TAMPA — Four men set up four bogus medical clinics in Tampa.
They pay Medicare clients who allow the clinics to bill Medicare HMO insurance providers in their names for vein procedures they never undergo. Each clinic submits a separate bill for each patient, submitting multiple claims for the same procedures on the same individuals at the same time.
The scam went on for more than three years. Collectively, the men were able to steal more than $2.5 million from federal taxpayers.
They are part of a massive industry of cheats who have become a top priority for federal investigators who say they're concerned not only with the money being taken but also with the threat posed to public health by some of the schemes. In one of the cases, patients who need expensive intravenous drugs were given saline solution instead while the bad guys pocketed insurance payments for the drugs.
Healthcare fraud is estimated to cost the country $80 billion a year, and it's growing, according to the FBI and Health and Human Services Office of Inspector General.
And healthcare fraud prosecutions are on the rise nationwide, according to a recent report from the Transactional Records Access Clearinghouse at Syracuse University, which tallied prosecutions brought under a specific Healthcare Fraud statute and found 366 cases last year, a 3 percent increase over the previous year.
In the Tampa area, the number of cases has fluctuated from year to year and was down in 2013, but officials anticipate a spike this year as cases that have been investigated begin to result in charges and more resources are being dedicated to healthcare fraud.
“This year, expect a lot more,” said Assistant U.S. Attorney Robert Mosakowski, who oversees Tampa's federal white collar crime prosecutions.
In all of last year, the U.S. Attorney's office for the Middle District of Florida had nine healthcare fraud prosecutions, down from 13 the year before. In the first five months of this fiscal year, another nine cases have been brought. Officials expect the number to rise as high as 25 this year.
“We planted the seeds a couple of years ago, and now we're harvesting,” said Mosakowski, who estimated that 60 percent of the resources of his staff now are dedicated to healthcare fraud cases. “It's one of our office's main priorities,” Mosakowski said, because “it's high dollar value. You can make an awful lot of money relatively quickly by doing a fraud on the government.
“We're the sentries on the fence line,” said Ryan Lynch, who is in charge of the Tampa Office of Inspector General for Health and Human Services. “We keep Tampa from becoming like Miami,” where healthcare fraud is an enormous problem. “We're watchful. Because of our (limited) resources, we have to selectively prosecute, investigate and prosecute.”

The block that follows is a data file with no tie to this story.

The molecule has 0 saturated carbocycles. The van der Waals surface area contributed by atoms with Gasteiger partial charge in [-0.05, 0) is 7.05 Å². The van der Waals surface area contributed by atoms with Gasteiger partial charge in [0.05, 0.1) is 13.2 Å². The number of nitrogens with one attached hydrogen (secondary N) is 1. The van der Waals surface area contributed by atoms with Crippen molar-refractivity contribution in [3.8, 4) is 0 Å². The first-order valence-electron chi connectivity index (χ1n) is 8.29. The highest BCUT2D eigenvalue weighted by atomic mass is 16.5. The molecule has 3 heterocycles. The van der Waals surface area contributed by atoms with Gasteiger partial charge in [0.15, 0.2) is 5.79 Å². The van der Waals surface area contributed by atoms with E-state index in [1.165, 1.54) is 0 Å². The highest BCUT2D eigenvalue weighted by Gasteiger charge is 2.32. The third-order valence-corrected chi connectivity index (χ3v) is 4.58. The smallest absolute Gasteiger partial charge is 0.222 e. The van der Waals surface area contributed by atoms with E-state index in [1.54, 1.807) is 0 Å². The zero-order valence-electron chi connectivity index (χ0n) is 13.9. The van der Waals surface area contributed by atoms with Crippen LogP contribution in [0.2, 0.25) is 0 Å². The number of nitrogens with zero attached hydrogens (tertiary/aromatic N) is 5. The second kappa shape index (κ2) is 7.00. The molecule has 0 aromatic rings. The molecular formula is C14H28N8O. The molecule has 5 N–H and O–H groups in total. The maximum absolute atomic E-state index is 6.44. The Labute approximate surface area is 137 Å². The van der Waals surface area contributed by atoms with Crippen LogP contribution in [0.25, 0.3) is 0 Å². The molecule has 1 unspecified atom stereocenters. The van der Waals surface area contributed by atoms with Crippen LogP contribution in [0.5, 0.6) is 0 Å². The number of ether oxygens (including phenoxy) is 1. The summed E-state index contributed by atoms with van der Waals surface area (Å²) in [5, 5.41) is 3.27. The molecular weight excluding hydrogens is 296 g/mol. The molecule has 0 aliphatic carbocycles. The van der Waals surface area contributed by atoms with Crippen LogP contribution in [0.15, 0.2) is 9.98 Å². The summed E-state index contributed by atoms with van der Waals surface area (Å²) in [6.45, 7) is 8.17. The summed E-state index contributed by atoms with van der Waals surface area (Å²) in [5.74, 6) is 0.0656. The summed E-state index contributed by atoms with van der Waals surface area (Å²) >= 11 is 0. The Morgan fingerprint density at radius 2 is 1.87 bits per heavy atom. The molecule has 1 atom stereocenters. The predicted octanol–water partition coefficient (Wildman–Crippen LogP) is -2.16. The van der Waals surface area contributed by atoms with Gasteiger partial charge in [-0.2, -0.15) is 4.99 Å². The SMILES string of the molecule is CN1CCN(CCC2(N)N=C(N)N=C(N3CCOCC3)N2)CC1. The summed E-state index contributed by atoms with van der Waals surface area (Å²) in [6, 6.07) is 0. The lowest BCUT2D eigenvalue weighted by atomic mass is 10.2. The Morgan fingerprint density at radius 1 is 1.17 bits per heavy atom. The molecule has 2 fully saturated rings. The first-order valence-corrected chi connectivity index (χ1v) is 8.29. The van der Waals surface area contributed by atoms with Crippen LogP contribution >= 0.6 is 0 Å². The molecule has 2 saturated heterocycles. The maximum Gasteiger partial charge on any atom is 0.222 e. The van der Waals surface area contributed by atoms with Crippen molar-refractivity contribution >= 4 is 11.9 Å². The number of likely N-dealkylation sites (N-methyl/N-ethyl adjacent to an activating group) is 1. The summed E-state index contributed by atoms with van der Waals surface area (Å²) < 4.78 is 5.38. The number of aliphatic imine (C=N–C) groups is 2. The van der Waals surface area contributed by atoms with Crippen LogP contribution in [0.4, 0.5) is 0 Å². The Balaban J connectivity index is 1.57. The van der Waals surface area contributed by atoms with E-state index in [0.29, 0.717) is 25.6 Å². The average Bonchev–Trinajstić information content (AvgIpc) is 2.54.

“It's a high priority because it is a high threat,” said Andrew Sekela, FBI supervisory special agent for white collar crimes.
The schemes take many forms, and new ones are always developing.
There are the fake clinics that provide no services and bill the government for procedures they don't perform. There are people who create fake medical equipment companies and then bill the government for equipment that doesn't exist, and pharmacies that bill for drugs they don't dispense.
There are real medical clinics that provide some services but also bill the government for services they do not provide. There are real doctors that provide and bill for unnecessary procedures.
Sometimes, doctors bill for services they provide but pad those bills by manipulating what codes they use. In one of those schemes, they get around a requirement that treatments for certain conditions — the flu, for example — are supposed to be billed in a group. Those doctors will “unbundle” the various treatments and bill for them separately.
Some doctors and labs pay and accept kickbacks — explicitly against the law — for sending each other business.
Investigating and prosecuting the schemes can be challenging, officials said, partly because doctors can blame their staffs and say an incorrect billing was a clerical mistake, or they can say a questionable procedure was medically necessary. Their lawyers also can argue to juries that the doctors were merely trying to provide the best care for their patients.
Lynch said investigators must prove a pattern and not just an isolated incident. Establishing motive might require the use of an undercover agent, which can be time consuming and resource intensive.
One reason for the increase in resources this year was a decision last year by the Justice Department to assign a department attorney to Tampa to prosecute nothing but healthcare fraud, Mosakowski said.
Agents and prosecutors also are being freed up after work on some large-scale cases, including the prosecution of former WellCare executives who were convicted of some charges in what the government said was a scheme to defraud Medicare.
Lynch said he had one agent who worked on nothing but WellCare for six years and another agent who worked the case more than half his time. The FBI also had 1 ½ agents on that case. In that time, the Health and Human Services Office of Inspector General in Tampa office had a total of between 10 and 12 agents.
Lynch said he has to turn down investigating about 20 cases a year because of limited resources, choosing to focus on the high-dollar schemes and those that pose a threat to public health. The ones he can't investigate, he said, typically involve allegations that the medical providers are giving services but also padding their bills.
Officials advise people to scrutinize their Medicare plan statements and insurance explanation of benefits statements to make sure billings match the services they received. Discrepancies can be reported to 1-800-HHS-TIPS (447-8477) or online at stopmedicarefraud.gov.